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A Method to Determine the Margins of High Sea Ice Concentration Using AMSR-E Passive Microwave Imagery

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DOI: 10.4236/gep.2017.56003    849 Downloads   1,072 Views  

ABSTRACT

The margin of the sea ice with high sea ice concentration is a principal feature in microwave image and a hotspot in image recognition. A method for determining the margins is developed using the feature of dual-polarized brightness temperatures at 36.5 GHz and a new parameter (contrast ratio) is used in this paper. For the microwaves, the ratio of the horizontal-polarized emissivity to the vertical-polarized emissivity is approximately equal to the ratio between horizontal-polarized and vertical-polarized brightness temperatures of sea surface, which called as the dual-polarized emissivity ratio in this study. It is found that the dual-polarized emissivity ratio of sea ice with nearly 100% sea ice concentration in Arctic at 36.5 GHz band has a value ranged between 0.92 and 0.96, as shown by satellite-observed data in figure of horizontal-po-larized brightness temperature versus vertical-polarized brightness temperature. From open water to sea ice covered area, the contrast-ratio can show the changing features of the dual-polarized brightness temperature at 36.5 GHz. The contrast ratio rapidly changes at the ice margins and its gradient appears an extreme value when the ratio changes around 0.92. This extreme value is examined by the ice concentration calculated by the MODIS data. And the results indicate that the threshold ratio coincides with the contour line of 96% sea ice concentration. So the parameter of contrast ratio could be used to determine the position of margins in microwave image.

1. Introduction

Arctic sea ice is one of the most important parameters in the global climate system, and is experiencing profound declines in areal extent, thickness, and ice age [1] [2] [3]. This rapid change in sea ice forms part of a series of Arctic climate transitions, which include shifts in the atmospheric circulation with concomitant changes in air temperature and an increase in melt-water storage in the upper Arctic Ocean [4] [5] [6] [7]. The IPCC’s fifth Assessment Report suggests that Arctic sea ice will disappear during summer of 2100 [8]. Clearly, model results overestimate the change of sea ice because some physical processes and parameters are not fully know for accurately predicting the information of ice pack [9]. Therefore, knowledge of any information of the Arctic ice is of very importance for modeling and predicting the global climate.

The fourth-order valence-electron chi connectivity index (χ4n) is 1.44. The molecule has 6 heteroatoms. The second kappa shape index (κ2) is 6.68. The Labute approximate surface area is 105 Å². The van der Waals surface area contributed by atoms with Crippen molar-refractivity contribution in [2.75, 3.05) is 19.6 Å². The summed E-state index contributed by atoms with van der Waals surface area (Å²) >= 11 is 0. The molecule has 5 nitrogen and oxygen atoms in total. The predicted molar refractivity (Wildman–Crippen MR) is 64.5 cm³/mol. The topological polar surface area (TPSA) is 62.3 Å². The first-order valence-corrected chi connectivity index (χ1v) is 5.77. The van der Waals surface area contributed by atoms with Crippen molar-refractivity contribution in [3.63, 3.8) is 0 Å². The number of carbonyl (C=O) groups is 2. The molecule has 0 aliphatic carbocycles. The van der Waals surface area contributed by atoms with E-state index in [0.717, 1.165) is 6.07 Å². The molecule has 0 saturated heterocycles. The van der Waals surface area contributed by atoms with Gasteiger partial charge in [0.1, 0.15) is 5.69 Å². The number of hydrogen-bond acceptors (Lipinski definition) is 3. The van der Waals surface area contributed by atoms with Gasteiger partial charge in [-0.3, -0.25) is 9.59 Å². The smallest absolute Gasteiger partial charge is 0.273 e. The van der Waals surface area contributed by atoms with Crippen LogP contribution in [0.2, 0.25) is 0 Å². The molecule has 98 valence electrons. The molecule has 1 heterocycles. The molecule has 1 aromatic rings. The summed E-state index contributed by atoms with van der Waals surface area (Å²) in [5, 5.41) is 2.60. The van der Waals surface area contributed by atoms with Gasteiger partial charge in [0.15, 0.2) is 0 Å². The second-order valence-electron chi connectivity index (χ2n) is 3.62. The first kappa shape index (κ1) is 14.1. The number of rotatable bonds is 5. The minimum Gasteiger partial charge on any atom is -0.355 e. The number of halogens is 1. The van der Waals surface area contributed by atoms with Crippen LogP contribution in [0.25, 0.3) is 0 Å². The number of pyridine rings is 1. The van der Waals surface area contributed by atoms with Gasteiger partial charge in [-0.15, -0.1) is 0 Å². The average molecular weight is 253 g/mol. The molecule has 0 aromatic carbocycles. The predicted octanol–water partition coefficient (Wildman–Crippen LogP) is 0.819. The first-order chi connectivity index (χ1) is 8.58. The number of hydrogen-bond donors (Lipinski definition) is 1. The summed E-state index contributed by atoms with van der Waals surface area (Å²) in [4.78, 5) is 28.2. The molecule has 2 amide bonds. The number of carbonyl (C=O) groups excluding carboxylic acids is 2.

The position and motion of the ice margins are important parameters for sea ice dynamics, thermodynamics and climate research [10]. Sea ice concentration is a useful parameter to define the ice margins. For example, the generally high concentration of ice margins in the Arctic Basin, the Beaufort Sea and Chukchi Sea can be taken as 96% [11]. The marginal ice zone (MIZ) is a mixed region of sea ice and seawater and compressed ice region have generally high concentration. These two regions have different effects on climate and sea water. There is no apparent boundary between MIZ and compressed ice region, because sea ice concentration generally exhibited a gradual change in these regions. The margins of compressed ice region (ice margins) were investigated by using passive microwave imagery in this paper. The margin will to be determined by using a new method depending on the features of remote sensing data.

Satellite remote sensing of the polar ice caps is one of the most important tools to determine the ice margins. Optical sensors can provide high resolution image, however it is only useful for sea ice monitoring under clear sky conditions and during the day [12]. Passive microwave sensors are alternative choice for observing sea ice since microwaves can penetrate heavy clouds and precipitations [13]. Therefore a large number of microwave radiation data are used in the study of sea ice concentration, sea ice extent and sea ice types and so on [3] [14] [15] [16].